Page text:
Mead
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MEAD

Mead Day, on the first Saturday in August, increases awareness and fosters camaraderie among mead makers. A long history and rich craft and trade follow mead where ever it is found.

One of the world’s oldest fermented beverages, mead is also called honey wine, ambrosia or nectar. A craftsman combines honey, water, and yeast to make mead. With honey production in high gear, Mead Day shines a spotlight on its key ingredient and the time-honored craft surrounding it.
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Mead Day, on the first Saturday in August, increases awareness and fosters camaraderie among mead makers. A long history and rich craft and trade follow mead where ever it is found. 

One of the world’s oldest fermented beverages, mead is also called honey wine, ambrosia or nectar. A craftsman combines honey, water, and yeast to make mead. With honey production in high gear, Mead Day shines a spotlight on its key ingredient and the time-honored craft surrounding it.
In Norse mythology, the Poetic Mead or Mead of Poetry,[a] also known as Mead of Suttungr,[b] is a mythical beverage that whoever "drinks becomes a skald or scholar" to recite any information and solve any question. This myth was reported by Snorri Sturluson in Skáldskaparmál. The drink is a vivid metaphor for poetic inspiration, often associated with Odin the god of 'possession' via berserker rage or poetic inspiration.
Historically, distilling was an art, as well as an arcane type of magic, regulated by custom, law, and superstition. Certain individuals were trained in this magic of turning honey into mead, a powerful conjuring that mystified the ignorant. The process by which the juice of the grape, the toil of the bee, or the grain of the field, were turned into mind altering substances was not well understood… Yeast as an entity was not understood at all until Pasteur explained the process of fermentation in 1841. Until then, yeast was known by many other names, including Godisgood, a name which implies the level of knowledge about the process at the time. The addition of yeast was not known to the ancient Jews, and is not a kosher addition to wines but the addition of yeast, especially certain selected strains of this magical fungus, is critical to the character and flavour of even the simplest fermented beverage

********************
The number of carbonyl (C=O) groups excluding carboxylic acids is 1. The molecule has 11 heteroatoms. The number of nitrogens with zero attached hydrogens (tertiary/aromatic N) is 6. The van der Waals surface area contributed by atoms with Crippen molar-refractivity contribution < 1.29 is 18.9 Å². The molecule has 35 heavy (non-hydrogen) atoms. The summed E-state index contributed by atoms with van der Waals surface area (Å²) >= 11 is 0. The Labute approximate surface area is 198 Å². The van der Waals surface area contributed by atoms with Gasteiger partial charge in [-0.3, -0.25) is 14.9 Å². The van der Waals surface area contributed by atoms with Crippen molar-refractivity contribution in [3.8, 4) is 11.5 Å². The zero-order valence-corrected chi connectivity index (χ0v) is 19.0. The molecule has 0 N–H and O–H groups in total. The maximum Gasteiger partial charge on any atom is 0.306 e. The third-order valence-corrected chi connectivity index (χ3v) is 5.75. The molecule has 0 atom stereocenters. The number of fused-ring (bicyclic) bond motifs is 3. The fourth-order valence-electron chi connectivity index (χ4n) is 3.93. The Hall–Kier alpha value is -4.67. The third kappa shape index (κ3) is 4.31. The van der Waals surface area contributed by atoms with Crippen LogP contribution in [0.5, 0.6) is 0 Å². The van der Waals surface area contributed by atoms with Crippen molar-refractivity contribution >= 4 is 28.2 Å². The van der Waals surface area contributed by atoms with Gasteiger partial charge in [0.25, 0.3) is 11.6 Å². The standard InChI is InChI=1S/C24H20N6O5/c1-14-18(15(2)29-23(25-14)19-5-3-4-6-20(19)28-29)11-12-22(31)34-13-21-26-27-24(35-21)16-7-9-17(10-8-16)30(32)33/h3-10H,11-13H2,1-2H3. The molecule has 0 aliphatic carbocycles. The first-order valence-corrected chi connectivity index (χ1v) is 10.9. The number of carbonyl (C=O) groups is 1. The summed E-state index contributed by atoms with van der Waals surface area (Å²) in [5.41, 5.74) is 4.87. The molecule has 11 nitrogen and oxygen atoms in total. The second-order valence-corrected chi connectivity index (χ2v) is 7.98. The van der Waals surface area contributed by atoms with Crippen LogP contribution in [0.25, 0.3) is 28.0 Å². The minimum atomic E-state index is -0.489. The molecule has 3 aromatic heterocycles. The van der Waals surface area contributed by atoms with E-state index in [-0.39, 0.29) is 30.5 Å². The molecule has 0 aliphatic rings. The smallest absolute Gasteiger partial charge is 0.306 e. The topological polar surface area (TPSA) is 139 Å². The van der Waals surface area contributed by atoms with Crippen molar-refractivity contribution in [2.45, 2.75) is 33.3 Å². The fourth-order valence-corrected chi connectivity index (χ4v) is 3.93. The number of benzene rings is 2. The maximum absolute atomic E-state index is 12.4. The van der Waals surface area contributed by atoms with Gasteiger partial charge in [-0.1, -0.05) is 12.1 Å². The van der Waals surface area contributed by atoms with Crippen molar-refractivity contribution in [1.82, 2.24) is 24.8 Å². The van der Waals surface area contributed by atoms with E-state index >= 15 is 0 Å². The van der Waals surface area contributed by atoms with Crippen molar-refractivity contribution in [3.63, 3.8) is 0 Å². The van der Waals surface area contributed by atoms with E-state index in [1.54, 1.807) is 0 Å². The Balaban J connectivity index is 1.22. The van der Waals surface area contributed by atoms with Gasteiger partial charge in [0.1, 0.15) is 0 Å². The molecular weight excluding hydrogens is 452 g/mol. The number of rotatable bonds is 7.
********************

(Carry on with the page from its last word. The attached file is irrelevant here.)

They say that knowledge is power. But in the case of Kvasir, wisest man in the world, his knowledge was mead. Or rather, his knowledge (and his very life force) would go on to become mead through some unfortunate circumstances, according to Norse mythology.

You see, Kvasir was the wisest man in the world. He was born when the two godly factions (the Æsir, which included the likes of Odin, and the Vanir, made up of Freyja and her ilk) sealed a truce by spitting together into a cauldron. That spit became Kvasir. Which is a pretty gnarly way to be born, generally speaking.
As one of the, if not the, oldest alcoholic beverages in the world, mead has a rich and fascinating history across the globe. From Africa to the Northern European lands of the Vikings, mead seems to have touched every corner of the world, shifting from a drink of commoners to one of the elite and back again. It was the drink of the people, the drink of kings, and even, for the Greeks, the drink of the gods. 

Considered messengers of the gods, bees feature rather heavily throughout Greek mythology. A tale detailing the birth of Zeus tells of how bees cared for an infant Zeus and fed him sacred honey within a secret cave after his father, Kronos, wished to destroy him. Zeus, upon becoming the king of gods, rewarded bees by making them bright gold and resistant to strong winds and the cold. It’s believed that this myth is behind one of Zeus’s names, “Melissaios” which translates to “bee-man.”
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